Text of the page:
Call Before You DigWhether you’re starting a garden in your back yard, getting ready to dig post holes for a new fence, or installing water lines for a new subdivision, don’t do anything before you call 811 or your local One-Call number:
In Arkansas: 1-800-482-8998
In Colorado: 1-800-922-1987
In Nebraska: 1-800-331-5666
In Wyoming: 1-800-849-2476
That simple call will quickly and easily
get your underground utility lines marked.
Local One Call Center personnel will notify a
ffected utility companies who will mark
underground lines for free, allowing you
to dig around them. It’s that easy.
And it’s the law.
Ensure that your digging project goes smoothly and plan ahead by calling 811, the Call Before You Dig hotline.
It’s just one more way that SourceGas serves you.
Out of Sight, Out of Mind?
Since pipelines are usually buried underground, line markers and warning signs are used to indicate their presence in an area along the pipeline route. Here are examples of some of these markers:
Markers and warning signs are located at frequent intervals along pipeline rights-of-way (ROW). They are found where a pipeline intersects a street, highway, railway or waterway, and at other prominent points along the route. They can be any color, but are generally yellow, black and red in color. For more information on the color scheme of pipeline markers and warning signs, view the APWA Color Code Chart.
Markers warn that a pipeline is located in the area, identify the product transported in the line, and provide the name of the pipeline operator and a telephone number to call in the event of an emergency.
Pipeline markers and warning signs indicate only the presence of a pipeline. They should not be used or relied upon to determine the exact location of the pipeline. Pipeline locations within a ROW may vary both horizontally and vertically (depth), and the pipeline may not follow a straight course between markers. Additionally, there may be multiple pipelines located in the same ROW. For more information on understanding pipeline markers, read "A Common Myth About Pipeline Markers."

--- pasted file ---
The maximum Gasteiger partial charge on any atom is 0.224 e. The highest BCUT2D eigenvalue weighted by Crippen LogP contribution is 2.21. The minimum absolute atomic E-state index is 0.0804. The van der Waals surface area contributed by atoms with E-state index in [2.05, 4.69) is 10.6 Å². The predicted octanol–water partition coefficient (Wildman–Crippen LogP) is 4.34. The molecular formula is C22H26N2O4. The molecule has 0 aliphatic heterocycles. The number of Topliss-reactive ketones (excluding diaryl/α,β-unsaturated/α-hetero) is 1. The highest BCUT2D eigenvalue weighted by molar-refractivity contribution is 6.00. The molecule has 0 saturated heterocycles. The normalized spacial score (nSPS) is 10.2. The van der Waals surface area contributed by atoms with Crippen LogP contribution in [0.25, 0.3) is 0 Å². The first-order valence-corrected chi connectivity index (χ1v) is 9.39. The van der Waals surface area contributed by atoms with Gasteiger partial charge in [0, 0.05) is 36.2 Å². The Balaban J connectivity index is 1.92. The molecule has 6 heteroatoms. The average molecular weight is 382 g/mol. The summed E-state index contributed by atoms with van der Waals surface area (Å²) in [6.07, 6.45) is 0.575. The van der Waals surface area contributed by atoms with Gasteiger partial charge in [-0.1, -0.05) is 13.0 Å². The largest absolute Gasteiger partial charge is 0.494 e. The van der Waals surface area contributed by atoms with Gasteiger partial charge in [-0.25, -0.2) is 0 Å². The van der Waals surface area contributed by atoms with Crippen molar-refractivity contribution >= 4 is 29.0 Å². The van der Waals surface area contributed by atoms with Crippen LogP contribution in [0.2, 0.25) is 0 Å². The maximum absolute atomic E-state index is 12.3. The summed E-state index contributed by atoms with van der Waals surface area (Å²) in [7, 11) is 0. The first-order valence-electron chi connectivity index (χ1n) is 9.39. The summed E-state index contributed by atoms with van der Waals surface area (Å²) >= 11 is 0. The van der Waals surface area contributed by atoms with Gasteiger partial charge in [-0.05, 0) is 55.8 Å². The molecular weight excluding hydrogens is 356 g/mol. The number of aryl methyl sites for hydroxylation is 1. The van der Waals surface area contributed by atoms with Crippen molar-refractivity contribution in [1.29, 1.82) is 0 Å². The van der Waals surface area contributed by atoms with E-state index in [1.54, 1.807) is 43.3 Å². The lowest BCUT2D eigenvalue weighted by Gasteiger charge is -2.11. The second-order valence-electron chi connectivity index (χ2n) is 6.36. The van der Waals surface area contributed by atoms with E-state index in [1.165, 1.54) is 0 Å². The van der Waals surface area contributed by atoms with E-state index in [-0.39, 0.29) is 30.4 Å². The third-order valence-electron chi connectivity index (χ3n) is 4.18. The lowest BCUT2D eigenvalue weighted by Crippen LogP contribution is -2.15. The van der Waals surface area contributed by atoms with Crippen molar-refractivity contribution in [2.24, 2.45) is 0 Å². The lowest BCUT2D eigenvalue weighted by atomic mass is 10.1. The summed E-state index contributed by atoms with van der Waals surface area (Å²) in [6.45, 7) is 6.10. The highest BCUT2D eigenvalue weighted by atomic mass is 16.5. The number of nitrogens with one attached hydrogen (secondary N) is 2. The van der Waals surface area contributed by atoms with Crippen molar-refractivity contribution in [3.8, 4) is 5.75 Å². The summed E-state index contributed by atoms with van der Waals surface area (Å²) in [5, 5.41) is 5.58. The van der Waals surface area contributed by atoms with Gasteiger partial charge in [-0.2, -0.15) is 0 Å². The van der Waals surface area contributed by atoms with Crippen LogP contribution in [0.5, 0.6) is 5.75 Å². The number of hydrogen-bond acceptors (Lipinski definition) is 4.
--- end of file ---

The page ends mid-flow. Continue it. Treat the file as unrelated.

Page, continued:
Pipeline markers are helpful in determining that a pipeline is located in an area. However, before digging in the area, all excavators, including the general public, should call their area's one-call center to have the specific locations of underground pipelines determined and marked. In some cases, the pipeline operator may require that any excavation near its pipelines be monitored by company personnel.
Digging-related damage is a major cause of pipeline accidents. It is important that anyone planning to dig contact their area's one-call center before digging. This will allow the pipeline operator to determine and mark the exact location of the pipeline within the planned digging area. Calling the one-call center before digging is required by law. The one-call process is designed to help prevent damage to pipelines and to save lives. So call before you dig - it's the law.
What to do if you are digging and disturb a pipeline:
Even if you happen to cause what seems to be only minor damage to a buried pipeline, notify the pipeline company immediately. A gouge, scrape, dent or crease to the pipe or coating may cause a future break or leak, so don't cover it up. It is imperative that the pipeline company inspect and repair any damage to the line, for everyone's safety. If you become aware of such an incident or potential incident, please contact the pipeline operator immediately.
SourceGas. It’s energy, re-energized.